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Summer Rain

Gina McKnightOver the last month or more, our area has experienced torrential rains. As you know, living near a creek, river, or other water sources creates flooding. Thankfully, my family and I are high and dry, even though we live yards away from Monday Creek in southeastern Ohio, near Wayne National Forest. Monday Creek has reached record depths. We watch the flow (without getting too close) in amazement.

Keeping livestock away from the flow is easy enough with higher ground and adequate pastures. However, there are many who are not so fortunate and find their farm animals under water. Sometimes this happens quickly and without warning. When this happens, it can be a terrifying experience for both farmer and animals. Without a disaster plan in place, loss of animals can be detrimental to all.

My AQHA Gelding Charming 'n' Arrogant

According to the US Government, flooding is our #1 disaster. Follow the guidelines here — Make a Plan — to create your own procedures in case flooding happens to you. And don't think it can't happen to you. A few of my neighbors have never experienced flooding. Now, with the incredible rains, their basement, land, driveway, and sometimes home, are underwater! Don't be unprepared!

Keep your animals out of standing water. If you have horses and are in need of finding higher ground, here are a few suggestions:

  • Contact your local Humane Society.
  • Connect with local Horse Rescue who may have extra stables.
  • Call your Farrier and Veterinarian to make sure your horse is not at risk for water-related hoof illnesses.
  • Immunize your horse(s) against West Nile Virus and other diseases.
  • Check your horses(s) daily for rain-rot and fungus.

Sending best wishes from southeastern Ohio.


Gina is an author and freelance writer from Ohio USA. You can find more from Gina by visiting her website: www.gmcknight.com.

Photo property of Gina McKnight.

Monday Creek

Gina McKnight

Living in a rural area is fun. If you're lucky to live near a creek, you're lucky enough. Monday Creek flows through our valley; a creek where Indians congregated, settlers cooled off after a hard day's work, and, finally, a scenic spot in my world. The horse pasture is just east of Monday Creek. It brings in the seasonal will-o-the-wisp, a heavy curtain of fog that rolls through the valley.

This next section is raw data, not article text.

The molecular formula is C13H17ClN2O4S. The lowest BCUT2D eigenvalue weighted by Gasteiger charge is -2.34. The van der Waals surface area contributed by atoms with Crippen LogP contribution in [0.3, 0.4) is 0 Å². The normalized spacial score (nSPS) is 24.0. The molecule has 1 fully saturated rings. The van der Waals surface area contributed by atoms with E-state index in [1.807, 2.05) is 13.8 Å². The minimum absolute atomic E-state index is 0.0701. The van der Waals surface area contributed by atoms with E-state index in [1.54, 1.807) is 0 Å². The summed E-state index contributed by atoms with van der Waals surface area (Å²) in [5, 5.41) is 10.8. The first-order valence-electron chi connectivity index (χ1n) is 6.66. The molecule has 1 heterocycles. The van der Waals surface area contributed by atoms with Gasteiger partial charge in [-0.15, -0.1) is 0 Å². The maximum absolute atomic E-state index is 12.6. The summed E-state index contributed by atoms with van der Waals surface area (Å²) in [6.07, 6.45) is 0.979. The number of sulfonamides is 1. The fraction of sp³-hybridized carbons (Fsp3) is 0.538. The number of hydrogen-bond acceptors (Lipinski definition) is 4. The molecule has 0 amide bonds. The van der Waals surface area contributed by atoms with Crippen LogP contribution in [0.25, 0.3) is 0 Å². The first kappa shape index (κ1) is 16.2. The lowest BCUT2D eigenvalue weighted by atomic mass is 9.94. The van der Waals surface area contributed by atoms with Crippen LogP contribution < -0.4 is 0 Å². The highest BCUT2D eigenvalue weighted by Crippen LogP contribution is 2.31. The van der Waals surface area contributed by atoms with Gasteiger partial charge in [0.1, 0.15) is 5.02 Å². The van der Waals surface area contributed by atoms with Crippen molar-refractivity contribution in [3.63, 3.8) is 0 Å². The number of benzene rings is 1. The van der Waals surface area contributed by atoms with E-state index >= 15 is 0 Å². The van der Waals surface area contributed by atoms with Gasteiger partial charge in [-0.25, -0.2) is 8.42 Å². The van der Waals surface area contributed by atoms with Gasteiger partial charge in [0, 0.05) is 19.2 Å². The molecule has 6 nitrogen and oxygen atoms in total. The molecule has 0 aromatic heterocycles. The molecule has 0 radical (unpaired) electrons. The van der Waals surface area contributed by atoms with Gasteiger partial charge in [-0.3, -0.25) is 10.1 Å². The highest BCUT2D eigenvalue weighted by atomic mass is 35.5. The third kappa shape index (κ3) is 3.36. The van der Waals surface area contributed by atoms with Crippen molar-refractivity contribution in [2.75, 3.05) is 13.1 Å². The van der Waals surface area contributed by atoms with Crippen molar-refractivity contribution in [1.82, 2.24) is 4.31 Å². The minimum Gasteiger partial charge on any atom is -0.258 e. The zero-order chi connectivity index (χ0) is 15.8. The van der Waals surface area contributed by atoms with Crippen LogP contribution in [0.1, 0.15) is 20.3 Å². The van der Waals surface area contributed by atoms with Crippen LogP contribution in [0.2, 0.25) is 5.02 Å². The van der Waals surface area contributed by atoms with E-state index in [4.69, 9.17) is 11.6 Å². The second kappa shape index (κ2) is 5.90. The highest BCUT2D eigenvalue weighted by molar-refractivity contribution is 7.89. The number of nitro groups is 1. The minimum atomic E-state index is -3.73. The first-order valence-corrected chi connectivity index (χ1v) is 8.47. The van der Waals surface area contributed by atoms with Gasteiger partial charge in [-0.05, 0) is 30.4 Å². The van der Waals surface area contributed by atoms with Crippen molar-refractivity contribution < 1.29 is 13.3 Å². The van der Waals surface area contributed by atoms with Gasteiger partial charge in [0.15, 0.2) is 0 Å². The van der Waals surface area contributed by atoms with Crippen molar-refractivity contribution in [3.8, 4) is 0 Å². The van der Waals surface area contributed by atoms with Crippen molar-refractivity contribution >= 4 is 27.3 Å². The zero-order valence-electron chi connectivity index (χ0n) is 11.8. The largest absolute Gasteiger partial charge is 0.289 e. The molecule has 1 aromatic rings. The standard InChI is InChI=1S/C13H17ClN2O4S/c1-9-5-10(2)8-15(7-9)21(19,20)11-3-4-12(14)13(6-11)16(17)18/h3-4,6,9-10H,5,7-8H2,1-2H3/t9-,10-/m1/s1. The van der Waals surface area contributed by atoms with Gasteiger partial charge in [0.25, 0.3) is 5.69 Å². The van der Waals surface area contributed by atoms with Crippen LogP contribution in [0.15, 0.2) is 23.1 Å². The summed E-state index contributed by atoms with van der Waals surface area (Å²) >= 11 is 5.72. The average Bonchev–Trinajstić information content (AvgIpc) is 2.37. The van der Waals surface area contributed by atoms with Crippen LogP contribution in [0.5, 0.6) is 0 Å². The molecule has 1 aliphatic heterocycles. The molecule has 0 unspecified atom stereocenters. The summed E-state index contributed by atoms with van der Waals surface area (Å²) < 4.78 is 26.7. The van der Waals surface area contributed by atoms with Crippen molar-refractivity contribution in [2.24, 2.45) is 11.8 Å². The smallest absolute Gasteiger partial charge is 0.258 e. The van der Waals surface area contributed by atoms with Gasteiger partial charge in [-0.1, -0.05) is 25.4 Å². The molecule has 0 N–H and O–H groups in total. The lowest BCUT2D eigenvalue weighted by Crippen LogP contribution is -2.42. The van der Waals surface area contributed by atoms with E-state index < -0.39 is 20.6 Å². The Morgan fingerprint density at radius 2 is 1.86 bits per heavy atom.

In the morning, you can walk out the door and see billowing clouds, deep blue skies, and a beautiful horizon. There are no skyscrapers or tall buildings blocking the view. The morning creek smells of loam and dew. A passing deer may stop for a drink, or a swallow may swoop down for a sip. The willows sway and bounce on the water's edge, branches tipping to the ripples.

Fog, Monday Creek, Creek, Ohio

The afternoon brings shade from the water birch and other native flora that line Monday Creek. Water sparkles as the sun hits the surface. When the weather is right, you can take off your shoes and squish your toes into the cool mud. You may find a crawdad, or two, and mammoth fishworms. Sometimes you can see minnows swimming for a spot in the shallows while four-leaf clover and crown vetch grace the creekbank.

The evening creek sings to the rising moon as the night fauna becomes louder. Coyotes and deer begin their ritual of searching for food — always on the move. An owl and peregrine falcon wait patiently for the sun to disappear. It's time to bed down, revere the whisper of the creek and the night creatures.

Each day I breathe fresh air and say hello to Mother Nature. Monday Creek flows through our farm, to the Ohio River, to the great Mississippi River, then to the sea. Monday Creek isn't very wide — maybe 40 feet wide, in some places. It has memories of childhood swimming holes, bath time for horses, skipping stones, or just quiet time listening to the water stream. If you're lucky to live near a creek, you're lucky enough.

Gina McKnight is a freelance writer from Ohio, USA.

A Valentine Story

Gina McKnight 

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A Valentine Story

There is a lot to be said about wintertime — it’s cold, driving can be a challenge, sledding is fun, ice skating is more fun, and snow angels are the best. But, when you have animals in below-freezing temperatures, the challenge is more real. To be responsible for an animal that is outside in the elements is a daily chore to provide adequate comfort and warmth.

Mac, my gray quarter horse gelding, is an amazing animal. He is kind, considerate, and always willing. Zubedia, my paint mare, is just as amazing. She is happy, content, and ready for anything. Mac and Zubedia are trail buddies, happy to have their stalls close together and upset if they can’t see one another.

I am picky about what I feed my horses. They get the best, high-quality grain, exceptional hay (part alfalfa and meadow grass), are free to come in and out of the barn at all times, with access to rolling pasture and fresh well water. They are loved and receive the very best care.